If you discharge it that far regularly you'll get maybe a couple of 100 charge cycles.... consider80%, 11.5v the maximum you should go.
 

dcbingaman

Joined Jun 30, 2021
498
It's not a good idea to rely on the full Ah rating for driving a load, because completely flattening a battery will damage it.
If the voltage of a 12V Lead Acid battery voltage gets below ~10-11V when discharging it may well suffer damage.
Astutely true! The discharge rate and how long must be considered. I was not clear about that on the theory. There are limits in the real world.
 

Irving

Joined Jan 30, 2016
2,322
There are many other factors you need to consider: One, as already discussed, is that the discharge time reduces as discharge rate increases. Here are the curves for an MK 18Ah SLA . If you limit Depth of Discharge (DoD) to 80% or about 11v you can see that at 18A you can expect 25min tops and thats for an MK. If your supplier can't provide the curves or a data sheet for the battery (that means most cheap far-eastern batteries) you won't get better... and these are for a brand new battery, after a 100 or so charge cycles, depending on how much you discharge them, you'll be lucky to see 90-95% of this.

1626553492735.png

A second issue is how well you charge them. The absolutely worst thing you can do is put them on some cheap no-name charger and take them off when the ready light comes on... thats the fastest way to kill them - a generic charger rarely charges effectively, and they almost certainly won't be fully charged when it says they are. They need to be charged at the manufacturers specified voltage/current until they reach a specific voltage, then float at a specified lower voltage for as long as possible to absorb as much charge as they can. There are good configurable chargers out there, more expensive but depends on how important your battery is to you, and how long you want them to last.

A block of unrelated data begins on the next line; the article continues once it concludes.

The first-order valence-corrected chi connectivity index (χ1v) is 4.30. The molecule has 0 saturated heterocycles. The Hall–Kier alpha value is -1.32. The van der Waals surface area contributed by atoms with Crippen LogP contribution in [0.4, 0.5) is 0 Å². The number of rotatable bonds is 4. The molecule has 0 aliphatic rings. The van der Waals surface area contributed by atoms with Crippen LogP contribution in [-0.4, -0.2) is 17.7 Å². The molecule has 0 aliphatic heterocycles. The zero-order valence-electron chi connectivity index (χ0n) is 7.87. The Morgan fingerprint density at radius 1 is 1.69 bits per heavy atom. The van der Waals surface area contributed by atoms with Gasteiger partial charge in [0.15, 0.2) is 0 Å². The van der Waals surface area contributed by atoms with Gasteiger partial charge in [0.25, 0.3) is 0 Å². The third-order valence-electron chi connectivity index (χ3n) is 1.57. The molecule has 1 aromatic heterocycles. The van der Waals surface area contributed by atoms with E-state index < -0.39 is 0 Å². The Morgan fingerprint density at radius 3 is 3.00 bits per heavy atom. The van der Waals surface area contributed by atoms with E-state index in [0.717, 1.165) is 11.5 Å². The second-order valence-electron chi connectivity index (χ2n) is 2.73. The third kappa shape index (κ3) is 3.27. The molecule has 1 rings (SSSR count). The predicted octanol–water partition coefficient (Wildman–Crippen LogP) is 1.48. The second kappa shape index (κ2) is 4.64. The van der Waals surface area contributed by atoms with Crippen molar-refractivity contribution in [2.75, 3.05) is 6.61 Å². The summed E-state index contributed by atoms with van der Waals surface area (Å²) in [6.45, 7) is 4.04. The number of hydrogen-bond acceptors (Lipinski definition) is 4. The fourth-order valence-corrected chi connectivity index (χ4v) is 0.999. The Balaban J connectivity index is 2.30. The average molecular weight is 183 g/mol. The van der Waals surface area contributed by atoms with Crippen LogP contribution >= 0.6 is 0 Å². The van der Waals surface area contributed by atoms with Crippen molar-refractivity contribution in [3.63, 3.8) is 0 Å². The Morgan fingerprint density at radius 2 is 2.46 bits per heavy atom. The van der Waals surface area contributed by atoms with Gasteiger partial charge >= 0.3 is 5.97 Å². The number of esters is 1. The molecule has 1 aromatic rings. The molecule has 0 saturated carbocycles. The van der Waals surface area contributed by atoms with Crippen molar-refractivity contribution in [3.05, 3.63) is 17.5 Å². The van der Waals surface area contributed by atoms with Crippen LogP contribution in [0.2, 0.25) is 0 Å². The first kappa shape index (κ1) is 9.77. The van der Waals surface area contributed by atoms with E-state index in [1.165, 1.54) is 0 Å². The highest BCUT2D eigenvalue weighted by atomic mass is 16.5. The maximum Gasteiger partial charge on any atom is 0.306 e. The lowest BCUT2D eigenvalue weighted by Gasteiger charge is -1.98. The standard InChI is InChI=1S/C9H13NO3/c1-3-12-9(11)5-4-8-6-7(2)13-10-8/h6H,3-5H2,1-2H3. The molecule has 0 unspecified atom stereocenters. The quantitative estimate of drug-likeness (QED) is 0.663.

dcbingaman

Joined Jun 30, 2021
498
Nice information. Thanks. I am currently working on a wireless temperature sensor that checks the temperature every minute. Stores it in memory and downloads it to a computer upon request via a wireless connection. I am trying to find you how long some D cells will last (Alkaline) when running at around 1mA average current. The processor pulls 20mA but I put it to sleep for 59 seconds and only wake it up for one second out of 60. Same for the wireless UART. It consumes another 20mA, but I keep it turned off except for 1 second out of every 60. When the computer wants to download the information it queries the device until it responds (1 second window in 60 seconds) then stays on until all data has been transmitted. Then goes back to sleep. I thought about using a battery smaller than a D cell but even at just 1mA max average current the D cell seems to work best at 6.5 Amp-Hours lasting 6.5/0.001 according to my calculations or about 270 days. Am I making any mistakes in my calculations?